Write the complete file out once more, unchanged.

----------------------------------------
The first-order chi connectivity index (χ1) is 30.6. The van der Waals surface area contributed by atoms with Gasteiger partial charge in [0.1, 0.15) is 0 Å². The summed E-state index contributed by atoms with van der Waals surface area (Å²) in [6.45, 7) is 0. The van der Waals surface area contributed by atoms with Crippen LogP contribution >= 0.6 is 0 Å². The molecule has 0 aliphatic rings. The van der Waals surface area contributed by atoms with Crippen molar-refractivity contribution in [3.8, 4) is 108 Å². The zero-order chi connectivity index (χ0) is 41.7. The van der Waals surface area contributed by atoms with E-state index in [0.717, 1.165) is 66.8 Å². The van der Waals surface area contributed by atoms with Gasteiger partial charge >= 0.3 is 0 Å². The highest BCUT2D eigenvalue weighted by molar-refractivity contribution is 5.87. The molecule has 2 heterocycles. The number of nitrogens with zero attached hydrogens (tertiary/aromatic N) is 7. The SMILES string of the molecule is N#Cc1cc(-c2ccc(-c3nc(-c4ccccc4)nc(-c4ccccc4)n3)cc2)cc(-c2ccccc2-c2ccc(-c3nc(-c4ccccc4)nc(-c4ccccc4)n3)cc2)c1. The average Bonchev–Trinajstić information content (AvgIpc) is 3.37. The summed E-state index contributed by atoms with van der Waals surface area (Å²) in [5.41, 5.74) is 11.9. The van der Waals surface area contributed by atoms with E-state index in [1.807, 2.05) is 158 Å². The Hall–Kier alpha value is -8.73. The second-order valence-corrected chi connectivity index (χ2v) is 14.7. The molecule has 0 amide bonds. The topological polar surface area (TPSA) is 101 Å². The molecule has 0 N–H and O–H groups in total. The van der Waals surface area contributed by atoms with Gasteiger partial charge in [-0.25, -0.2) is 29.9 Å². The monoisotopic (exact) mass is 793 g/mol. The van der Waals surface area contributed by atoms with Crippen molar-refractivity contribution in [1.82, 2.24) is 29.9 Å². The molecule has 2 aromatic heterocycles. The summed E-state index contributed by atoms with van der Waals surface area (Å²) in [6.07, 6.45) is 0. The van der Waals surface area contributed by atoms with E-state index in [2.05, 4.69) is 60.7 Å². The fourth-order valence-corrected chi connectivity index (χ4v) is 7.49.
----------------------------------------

The first-order chi connectivity index (χ1) is 30.6. The van der Waals surface area contributed by atoms with Gasteiger partial charge in [0.1, 0.15) is 0 Å². The summed E-state index contributed by atoms with van der Waals surface area (Å²) in [6.45, 7) is 0. The van der Waals surface area contributed by atoms with Crippen LogP contribution >= 0.6 is 0 Å². The molecule has 0 aliphatic rings. The van der Waals surface area contributed by atoms with Crippen molar-refractivity contribution in [3.8, 4) is 108 Å². The zero-order chi connectivity index (χ0) is 41.7. The van der Waals surface area contributed by atoms with E-state index in [0.717, 1.165) is 66.8 Å². The van der Waals surface area contributed by atoms with Gasteiger partial charge >= 0.3 is 0 Å². The highest BCUT2D eigenvalue weighted by molar-refractivity contribution is 5.87. The molecule has 2 heterocycles. The number of nitrogens with zero attached hydrogens (tertiary/aromatic N) is 7. The SMILES string of the molecule is N#Cc1cc(-c2ccc(-c3nc(-c4ccccc4)nc(-c4ccccc4)n3)cc2)cc(-c2ccccc2-c2ccc(-c3nc(-c4ccccc4)nc(-c4ccccc4)n3)cc2)c1. The average Bonchev–Trinajstić information content (AvgIpc) is 3.37. The summed E-state index contributed by atoms with van der Waals surface area (Å²) in [5.41, 5.74) is 11.9. The van der Waals surface area contributed by atoms with E-state index in [1.807, 2.05) is 158 Å². The Hall–Kier alpha value is -8.73. The second-order valence-corrected chi connectivity index (χ2v) is 14.7. The molecule has 0 amide bonds. The topological polar surface area (TPSA) is 101 Å². The molecule has 0 N–H and O–H groups in total. The van der Waals surface area contributed by atoms with Gasteiger partial charge in [-0.25, -0.2) is 29.9 Å². The monoisotopic (exact) mass is 793 g/mol. The van der Waals surface area contributed by atoms with Crippen molar-refractivity contribution in [1.82, 2.24) is 29.9 Å². The molecule has 2 aromatic heterocycles. The summed E-state index contributed by atoms with van der Waals surface area (Å²) in [6.07, 6.45) is 0. The van der Waals surface area contributed by atoms with E-state index in [2.05, 4.69) is 60.7 Å². The fourth-order valence-corrected chi connectivity index (χ4v) is 7.49.